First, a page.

The University of Michigan is home to a comprehensive collection of some of Michigan’s most unique and significant minerals. Michigan Technological University is home to the A. E. Seaman Mineral Museum, the state’s official mineral museum. So it comes as little surprise that the two research institutions would collaborate, working to preserve and present an interesting part of the state’s legacy.
University of Michigan Collection
The University of Michigan first started collecting mineral specimens in 1838, just one year following their relocation to Ann Arbor. It includes world-class samples from not just Michigan, but the world. “We couldn’t be more excited about this collaboration,” said Glenn Mroz, Michigan Tech president. “This is a perfect example of state universities working together for the benefit of all the people of Michigan.”
For several decades now, the UM collection has been inaccessible for the general public. This partnership will bring the collections back to the people of Michigan once again. Chris Poulsen, chair of the Department of Earth and Environmental Sciences at the University of Michigan described the collection as “an extraordinary asset that showcases Michigan’s mineral wealth and the history of mineral exploration within the state and by University of Michigan professors.”
“We are very excited about the new collaboration between the University of Michigan and Michigan Tech to conserve and display the [University of] Michigan mineral collection that, in recent decades, has not been accessible to the public,” Poulsen said. “We are fortunate to partner with Michigan Tech’s A. E. Seaman Mineral Museum to preserve its legacy and to ensure that the collection gets the attention that it rightfully deserves.”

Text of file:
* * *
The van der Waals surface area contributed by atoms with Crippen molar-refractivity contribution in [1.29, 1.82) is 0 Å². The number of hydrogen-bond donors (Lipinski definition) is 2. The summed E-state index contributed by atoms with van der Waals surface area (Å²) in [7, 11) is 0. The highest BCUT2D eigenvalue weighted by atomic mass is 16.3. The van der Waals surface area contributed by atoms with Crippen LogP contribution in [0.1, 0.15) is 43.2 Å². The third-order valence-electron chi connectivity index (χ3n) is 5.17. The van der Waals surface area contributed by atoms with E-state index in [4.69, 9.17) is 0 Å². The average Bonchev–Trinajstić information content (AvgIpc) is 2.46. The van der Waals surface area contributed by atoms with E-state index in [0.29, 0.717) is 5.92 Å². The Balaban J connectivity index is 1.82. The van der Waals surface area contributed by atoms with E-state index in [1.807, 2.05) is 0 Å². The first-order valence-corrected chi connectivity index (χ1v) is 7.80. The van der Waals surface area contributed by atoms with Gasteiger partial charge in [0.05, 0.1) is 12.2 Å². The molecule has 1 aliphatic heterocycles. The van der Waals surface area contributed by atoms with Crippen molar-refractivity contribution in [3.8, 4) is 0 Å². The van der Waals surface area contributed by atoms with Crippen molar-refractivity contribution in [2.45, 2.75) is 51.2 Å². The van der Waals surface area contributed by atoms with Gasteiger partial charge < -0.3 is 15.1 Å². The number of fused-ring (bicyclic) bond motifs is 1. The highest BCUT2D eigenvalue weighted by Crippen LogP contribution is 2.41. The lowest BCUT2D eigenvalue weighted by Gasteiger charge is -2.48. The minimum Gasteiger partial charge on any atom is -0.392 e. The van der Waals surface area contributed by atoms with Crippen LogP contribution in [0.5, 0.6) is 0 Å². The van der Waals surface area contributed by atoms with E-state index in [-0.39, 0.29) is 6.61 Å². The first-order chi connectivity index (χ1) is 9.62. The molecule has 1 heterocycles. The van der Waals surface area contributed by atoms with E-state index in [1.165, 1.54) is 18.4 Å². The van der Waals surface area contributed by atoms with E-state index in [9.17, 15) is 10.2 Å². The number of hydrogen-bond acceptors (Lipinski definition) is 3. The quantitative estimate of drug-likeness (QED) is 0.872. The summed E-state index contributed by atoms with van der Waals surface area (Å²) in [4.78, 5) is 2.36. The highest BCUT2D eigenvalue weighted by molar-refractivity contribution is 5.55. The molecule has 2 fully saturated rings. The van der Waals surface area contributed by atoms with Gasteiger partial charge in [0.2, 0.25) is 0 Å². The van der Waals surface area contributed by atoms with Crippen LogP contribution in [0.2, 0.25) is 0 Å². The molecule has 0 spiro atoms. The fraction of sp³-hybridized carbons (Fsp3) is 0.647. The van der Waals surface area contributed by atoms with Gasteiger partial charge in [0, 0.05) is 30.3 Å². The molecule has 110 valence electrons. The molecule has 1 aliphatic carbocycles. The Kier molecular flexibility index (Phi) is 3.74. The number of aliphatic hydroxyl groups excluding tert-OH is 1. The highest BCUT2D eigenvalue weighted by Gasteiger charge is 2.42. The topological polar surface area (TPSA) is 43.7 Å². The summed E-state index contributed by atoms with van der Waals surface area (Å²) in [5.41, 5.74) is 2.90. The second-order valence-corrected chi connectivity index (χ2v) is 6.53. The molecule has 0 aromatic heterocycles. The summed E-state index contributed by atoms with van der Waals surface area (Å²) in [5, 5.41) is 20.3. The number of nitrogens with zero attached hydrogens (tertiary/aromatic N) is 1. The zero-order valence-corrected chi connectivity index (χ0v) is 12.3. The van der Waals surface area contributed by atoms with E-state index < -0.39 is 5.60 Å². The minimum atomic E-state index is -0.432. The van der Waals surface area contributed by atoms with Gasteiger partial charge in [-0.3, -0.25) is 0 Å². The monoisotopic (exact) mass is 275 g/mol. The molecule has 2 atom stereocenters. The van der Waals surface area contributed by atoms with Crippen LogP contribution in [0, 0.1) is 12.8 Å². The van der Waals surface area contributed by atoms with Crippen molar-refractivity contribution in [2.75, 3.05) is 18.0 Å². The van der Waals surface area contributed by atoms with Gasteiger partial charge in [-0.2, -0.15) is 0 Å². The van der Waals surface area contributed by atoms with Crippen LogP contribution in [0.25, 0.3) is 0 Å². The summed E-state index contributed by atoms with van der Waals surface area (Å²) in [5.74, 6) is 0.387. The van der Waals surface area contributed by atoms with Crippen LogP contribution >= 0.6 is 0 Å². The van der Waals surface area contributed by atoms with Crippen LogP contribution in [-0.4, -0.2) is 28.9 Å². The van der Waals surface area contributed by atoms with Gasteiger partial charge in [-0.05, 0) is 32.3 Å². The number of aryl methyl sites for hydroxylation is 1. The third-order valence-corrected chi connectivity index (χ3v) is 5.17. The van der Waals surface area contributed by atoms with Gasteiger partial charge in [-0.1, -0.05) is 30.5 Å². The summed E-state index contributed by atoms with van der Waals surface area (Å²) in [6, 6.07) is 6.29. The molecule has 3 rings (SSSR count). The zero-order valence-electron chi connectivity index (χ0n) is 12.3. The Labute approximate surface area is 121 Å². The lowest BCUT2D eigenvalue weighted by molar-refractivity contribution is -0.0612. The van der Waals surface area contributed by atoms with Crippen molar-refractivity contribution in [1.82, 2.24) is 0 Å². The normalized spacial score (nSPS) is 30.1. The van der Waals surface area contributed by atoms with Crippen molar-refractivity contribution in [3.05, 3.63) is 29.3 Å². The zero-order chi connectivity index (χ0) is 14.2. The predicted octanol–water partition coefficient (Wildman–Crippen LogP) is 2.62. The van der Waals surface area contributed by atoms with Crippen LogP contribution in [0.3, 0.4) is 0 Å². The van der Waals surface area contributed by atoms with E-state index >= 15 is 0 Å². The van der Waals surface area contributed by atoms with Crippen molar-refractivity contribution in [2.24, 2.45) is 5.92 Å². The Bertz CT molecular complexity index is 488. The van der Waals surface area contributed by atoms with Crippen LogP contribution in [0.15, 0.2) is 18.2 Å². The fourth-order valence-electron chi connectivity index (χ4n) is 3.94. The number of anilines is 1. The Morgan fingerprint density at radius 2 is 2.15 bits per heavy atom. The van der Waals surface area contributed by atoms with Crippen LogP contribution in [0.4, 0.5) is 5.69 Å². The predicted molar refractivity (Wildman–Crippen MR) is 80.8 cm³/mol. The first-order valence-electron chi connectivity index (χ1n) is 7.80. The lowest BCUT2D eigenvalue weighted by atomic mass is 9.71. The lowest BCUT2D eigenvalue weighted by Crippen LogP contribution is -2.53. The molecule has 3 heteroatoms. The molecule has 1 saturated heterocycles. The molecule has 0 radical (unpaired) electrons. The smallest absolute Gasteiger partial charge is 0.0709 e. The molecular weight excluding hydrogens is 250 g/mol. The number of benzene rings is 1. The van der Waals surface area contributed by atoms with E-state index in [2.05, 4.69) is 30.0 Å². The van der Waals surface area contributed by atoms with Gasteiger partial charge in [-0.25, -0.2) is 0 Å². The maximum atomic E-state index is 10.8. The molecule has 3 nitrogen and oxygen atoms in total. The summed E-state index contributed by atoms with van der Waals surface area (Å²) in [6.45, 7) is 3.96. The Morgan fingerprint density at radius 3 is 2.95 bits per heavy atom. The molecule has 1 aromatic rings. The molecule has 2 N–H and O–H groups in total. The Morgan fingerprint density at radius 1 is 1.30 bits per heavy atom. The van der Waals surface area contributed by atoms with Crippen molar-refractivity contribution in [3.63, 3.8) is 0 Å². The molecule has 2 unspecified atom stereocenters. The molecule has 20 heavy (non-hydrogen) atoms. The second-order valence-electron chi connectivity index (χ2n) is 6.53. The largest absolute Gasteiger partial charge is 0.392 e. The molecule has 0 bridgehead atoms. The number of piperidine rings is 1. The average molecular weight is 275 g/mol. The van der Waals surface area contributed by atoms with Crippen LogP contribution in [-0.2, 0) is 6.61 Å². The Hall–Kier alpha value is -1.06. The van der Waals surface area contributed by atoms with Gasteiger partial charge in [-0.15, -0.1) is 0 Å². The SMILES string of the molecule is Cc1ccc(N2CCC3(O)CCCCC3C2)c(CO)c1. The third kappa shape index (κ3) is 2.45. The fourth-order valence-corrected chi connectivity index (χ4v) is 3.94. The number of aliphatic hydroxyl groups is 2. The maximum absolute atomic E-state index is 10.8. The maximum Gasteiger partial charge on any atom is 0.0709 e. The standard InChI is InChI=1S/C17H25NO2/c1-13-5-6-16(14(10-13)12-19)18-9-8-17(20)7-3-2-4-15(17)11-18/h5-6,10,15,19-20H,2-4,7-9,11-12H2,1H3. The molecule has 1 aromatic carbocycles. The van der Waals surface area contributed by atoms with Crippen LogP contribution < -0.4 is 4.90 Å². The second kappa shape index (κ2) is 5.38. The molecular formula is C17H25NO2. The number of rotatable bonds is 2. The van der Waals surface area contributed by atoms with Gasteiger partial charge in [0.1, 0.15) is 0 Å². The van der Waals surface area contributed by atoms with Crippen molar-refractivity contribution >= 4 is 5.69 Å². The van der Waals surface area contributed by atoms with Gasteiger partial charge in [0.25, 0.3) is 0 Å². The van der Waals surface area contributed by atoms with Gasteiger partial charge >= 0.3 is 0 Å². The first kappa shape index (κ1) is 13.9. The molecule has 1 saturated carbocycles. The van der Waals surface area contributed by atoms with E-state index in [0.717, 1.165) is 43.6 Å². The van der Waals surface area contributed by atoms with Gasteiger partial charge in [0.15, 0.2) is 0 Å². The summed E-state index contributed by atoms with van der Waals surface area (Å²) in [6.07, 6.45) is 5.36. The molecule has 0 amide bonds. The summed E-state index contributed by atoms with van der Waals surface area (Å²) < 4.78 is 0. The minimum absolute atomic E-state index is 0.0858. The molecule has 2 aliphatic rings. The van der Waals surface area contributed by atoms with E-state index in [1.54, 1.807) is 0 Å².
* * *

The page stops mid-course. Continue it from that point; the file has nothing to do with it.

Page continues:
Douglass Houghton was the first geologist for the state of Michigan. He was also only the second professor hired by the University of Michigan. His work spanned the globe, including mineral samples from remote locations in Italy and off the coast of Japan. But of primary significance is the collection of unique samples from around Michigan such as his copper pieces from the Quincy Mine and the Phoenix Mine on the Keweenaw Peninsula. His work will be included in the greater University of Michigan specimen collection sent north.
A.E. Seaman Mineral Museum
As it stands today, the A. E. Seaman Mineral Museum is already a nationally recognized mineral musem. It is home to the largest public exhibit of minerals from the Great Lakes region. The museum is overseen by Executive Director Dr. Ted Bornhorst. He spoke about the importance of this collaboration.“The University of Michigan has a long and distinguished mineral legacy. Part of our core mission is to preserve minerals for future generations and educate people about the importance of minerals to society. Preserving the University of Michigan mineral collection at the official mineral museum of Michigan is a natural fit with our mission.”
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